Letter from the Chair
The Department of History had a great 2022-2023 school year, thanks to our wonderful students and faculty. We all returned to campus after the summer break eager to participate in class discussions, dive into ambitious research projects, and, of course, cheer on the Cougs!
This year we were thrilled to see 93 undergraduates earn their bachelor’s degrees in history and we inducted seven students into Phi Alpha Theta, the national history honors society. Six students earned master’s degrees in history, and three completed PhDs. The History Club has provided many opportunities for students of all interests and majors to come together for movie nights, organized discussion sections with faculty on current events, and hosted trivia contests.
The department is overseeing multiple projects to engage with the public and demonstrate the relevance of history to real-world issues. The Hanford History Project, led by professors Bob Bauman and Robert Franklin, in partnership with the National Park Service (NPS), is a multi-year, multi-faceted undertaking. One aspect of the project focuses on the pre-World War II history of the Hanford site. WSU students write short essays illuminating this era and region and drawing on primary sources housed at WSU. They draft reference documents that the NPS uses in its digital content featured on the Manhattan Project National Historical Park and an app that can be found on the NPS Apps page (available on iOS and Google app stores). In addition, several Hanford History Project interns are digitizing a large donation of records from the Hanford-White Bluffs Pioneer Association, including 13 scrapbooks of historical pictures from the Pre-Manhattan Project towns of the Hanford Site. These records are being made available at Hanford History Project.
The history department is continuing to sponsor a major multi-year research project led by Prof. Ray Sun and another team of students. Called “Fallen Cougs,” the group is diving into the archives, poring over old newspapers, and studying military records to learn the fate of approximately 200 WSU students who gave their lives for their country during World War II. Their stories are available to the WSU community.
We are pleased to announce that two of our former postdoctoral teaching associates are now joining the permanent history faculty. Brenna Miller earned her PhD from the Ohio State University in 2018. Her research focuses on 20th century Southeastern Europe and her current book manuscript examines the emergence of an officially recognized, secular Muslim nation in Tito’s Yugoslavia. The project situates Muslim communities in a broader European context and considers the ways this and alternative understandings of Muslim identity were shaped and articulated during the socialist period.
Eugene Smelyansky earned his PhD from the University of California, Irvine in 2015. His research interests focus on the history of religious persecution and marginalization in medieval Europe and the history of urban culture, society, and environment. He is the author of Heresy and Citizenship: Persecution of Heresy in Late Medieval German Cities (Routledge, 2020) and a primary source collection, The Intolerant Middle Ages: A Reader (University of Toronto Press, 2020). His current research explores key uses for the Middle Ages in Imperial, Soviet, and post-Soviet Russia, trying to explain why the medieval past – often mythologized – remains influential in animating Russia’s nationalist and imperialist sentiments, including its ongoing invasion of Ukraine.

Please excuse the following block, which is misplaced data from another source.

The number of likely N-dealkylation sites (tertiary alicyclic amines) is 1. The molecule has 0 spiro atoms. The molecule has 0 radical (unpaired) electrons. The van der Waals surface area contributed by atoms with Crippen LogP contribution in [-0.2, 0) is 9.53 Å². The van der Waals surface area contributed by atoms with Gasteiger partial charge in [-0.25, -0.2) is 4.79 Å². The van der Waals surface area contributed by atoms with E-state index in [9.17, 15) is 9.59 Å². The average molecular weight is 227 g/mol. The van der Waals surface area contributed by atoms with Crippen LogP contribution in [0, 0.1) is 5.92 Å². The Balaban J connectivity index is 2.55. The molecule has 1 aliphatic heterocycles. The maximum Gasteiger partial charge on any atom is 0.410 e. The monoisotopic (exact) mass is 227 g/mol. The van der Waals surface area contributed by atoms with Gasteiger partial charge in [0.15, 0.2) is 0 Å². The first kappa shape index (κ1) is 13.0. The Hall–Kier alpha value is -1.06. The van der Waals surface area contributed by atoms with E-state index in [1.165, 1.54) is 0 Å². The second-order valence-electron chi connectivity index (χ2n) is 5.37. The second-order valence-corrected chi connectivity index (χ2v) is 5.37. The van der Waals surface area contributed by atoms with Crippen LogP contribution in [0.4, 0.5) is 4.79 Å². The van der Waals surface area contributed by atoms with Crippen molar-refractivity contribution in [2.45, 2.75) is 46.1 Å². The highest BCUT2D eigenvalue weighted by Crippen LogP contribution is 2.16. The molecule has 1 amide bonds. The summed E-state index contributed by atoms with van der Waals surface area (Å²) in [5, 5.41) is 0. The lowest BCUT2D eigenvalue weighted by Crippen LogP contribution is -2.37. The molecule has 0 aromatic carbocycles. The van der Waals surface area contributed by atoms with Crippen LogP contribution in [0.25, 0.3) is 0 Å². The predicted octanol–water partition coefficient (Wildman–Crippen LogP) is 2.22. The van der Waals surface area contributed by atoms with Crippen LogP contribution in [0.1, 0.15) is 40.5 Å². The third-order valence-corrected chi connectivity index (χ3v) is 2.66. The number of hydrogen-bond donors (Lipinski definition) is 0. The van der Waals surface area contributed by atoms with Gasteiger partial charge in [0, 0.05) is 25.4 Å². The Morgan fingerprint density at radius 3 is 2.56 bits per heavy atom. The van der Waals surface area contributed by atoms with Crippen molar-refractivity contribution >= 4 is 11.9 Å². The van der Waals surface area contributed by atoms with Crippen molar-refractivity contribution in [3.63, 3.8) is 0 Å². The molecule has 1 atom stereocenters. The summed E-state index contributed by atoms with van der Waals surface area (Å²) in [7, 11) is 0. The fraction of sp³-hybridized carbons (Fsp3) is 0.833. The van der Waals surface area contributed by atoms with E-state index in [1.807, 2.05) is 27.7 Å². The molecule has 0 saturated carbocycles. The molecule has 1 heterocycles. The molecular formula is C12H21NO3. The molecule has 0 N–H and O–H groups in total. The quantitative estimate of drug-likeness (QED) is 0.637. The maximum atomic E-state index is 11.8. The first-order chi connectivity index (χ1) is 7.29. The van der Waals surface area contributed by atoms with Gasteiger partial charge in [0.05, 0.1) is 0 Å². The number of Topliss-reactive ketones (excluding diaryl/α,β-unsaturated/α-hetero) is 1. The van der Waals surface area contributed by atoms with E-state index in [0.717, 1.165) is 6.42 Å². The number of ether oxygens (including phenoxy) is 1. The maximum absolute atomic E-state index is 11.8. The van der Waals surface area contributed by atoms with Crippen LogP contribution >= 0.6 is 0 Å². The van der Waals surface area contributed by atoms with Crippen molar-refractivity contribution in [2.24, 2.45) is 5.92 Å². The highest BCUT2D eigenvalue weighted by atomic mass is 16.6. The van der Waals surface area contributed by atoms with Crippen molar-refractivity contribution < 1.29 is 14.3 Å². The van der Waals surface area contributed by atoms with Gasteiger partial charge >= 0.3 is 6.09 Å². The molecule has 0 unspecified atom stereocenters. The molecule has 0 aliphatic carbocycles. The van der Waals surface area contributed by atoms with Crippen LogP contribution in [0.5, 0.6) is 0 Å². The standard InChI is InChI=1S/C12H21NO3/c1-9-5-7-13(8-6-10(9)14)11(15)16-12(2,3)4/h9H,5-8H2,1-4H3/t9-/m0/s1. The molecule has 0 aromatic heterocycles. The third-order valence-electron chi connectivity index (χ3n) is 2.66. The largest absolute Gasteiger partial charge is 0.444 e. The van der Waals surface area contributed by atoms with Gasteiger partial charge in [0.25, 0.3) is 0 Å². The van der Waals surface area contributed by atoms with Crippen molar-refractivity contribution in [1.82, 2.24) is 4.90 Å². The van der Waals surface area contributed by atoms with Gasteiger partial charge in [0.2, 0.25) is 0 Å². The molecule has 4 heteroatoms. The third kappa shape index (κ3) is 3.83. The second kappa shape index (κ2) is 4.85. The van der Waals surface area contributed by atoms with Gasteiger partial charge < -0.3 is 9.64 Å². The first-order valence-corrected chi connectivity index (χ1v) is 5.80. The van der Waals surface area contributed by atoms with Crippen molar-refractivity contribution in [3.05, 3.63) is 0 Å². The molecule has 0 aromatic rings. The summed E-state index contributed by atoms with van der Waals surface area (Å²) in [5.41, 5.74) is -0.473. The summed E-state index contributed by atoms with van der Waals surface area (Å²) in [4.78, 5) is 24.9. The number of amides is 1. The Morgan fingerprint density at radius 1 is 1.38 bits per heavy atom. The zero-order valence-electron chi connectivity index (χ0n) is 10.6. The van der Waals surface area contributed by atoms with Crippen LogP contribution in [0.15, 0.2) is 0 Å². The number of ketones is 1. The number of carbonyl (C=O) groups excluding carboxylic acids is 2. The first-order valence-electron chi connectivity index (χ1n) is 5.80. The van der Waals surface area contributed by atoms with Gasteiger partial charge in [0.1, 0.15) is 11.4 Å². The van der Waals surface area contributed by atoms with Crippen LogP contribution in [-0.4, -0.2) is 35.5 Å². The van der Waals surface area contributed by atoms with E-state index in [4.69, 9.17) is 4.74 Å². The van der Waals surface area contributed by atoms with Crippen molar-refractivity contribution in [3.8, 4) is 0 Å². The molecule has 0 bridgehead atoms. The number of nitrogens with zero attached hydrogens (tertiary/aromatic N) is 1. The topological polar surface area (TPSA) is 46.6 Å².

We also have a new postdoctoral teaching associate on the faculty, John Finkelberg, who specializes in the history of menswear and modern capitalism in France. Finkelberg received his PhD last year from the University of Michigan. He is the author of “Dressing the Part: King Louis-Philippe I, Tailoring, and Fashioning the July Monarchy,” which was recently published in the journal Dix-Neuf. He has also co-authored “Fashion in the Life of George Sand,” published in Fashion Theory. Finkelberg is currently working on revising his dissertation, “Becoming a Man in the Age of Fashion: Gender and Menswear in Nineteenth-Century France,” for publication as a monograph.
Once again, faculty published important and pioneering research that will shape their fields moving forward. Faculty also received some major honors and awards. Sue Peabody (Vancouver) won a prestigious and highly competitive National Endowment for the Humanities Summer Stipend. Ryan Booth (Pullman) has been named to Humanities Washington for a three-year team by Governor Jay Inslee. Shawna Herzog (Pullman) won the 2023 Excellence in Online Teaching Award. You can read about all of our faculty’s awards and achievements.
Thanks to the generosity of our donors, we are going to be working over the summer to turn one of our old conference rooms into a student lounge, where our majors (and their friends from other departments) will be able to meet, study, and hang out.
Last but not least, I want to acknowledge the crucial role played by our donors, alumni, and friends. Your support is critical to the success of our programs. Without it, we would have a harder time supporting and rewarding the fine teaching, learning, and scholarship for which the department is known. As the 2022-2023 record of achievement indicates, this help is having a positive impact.
Matthew Avery Sutton
Professor and Chair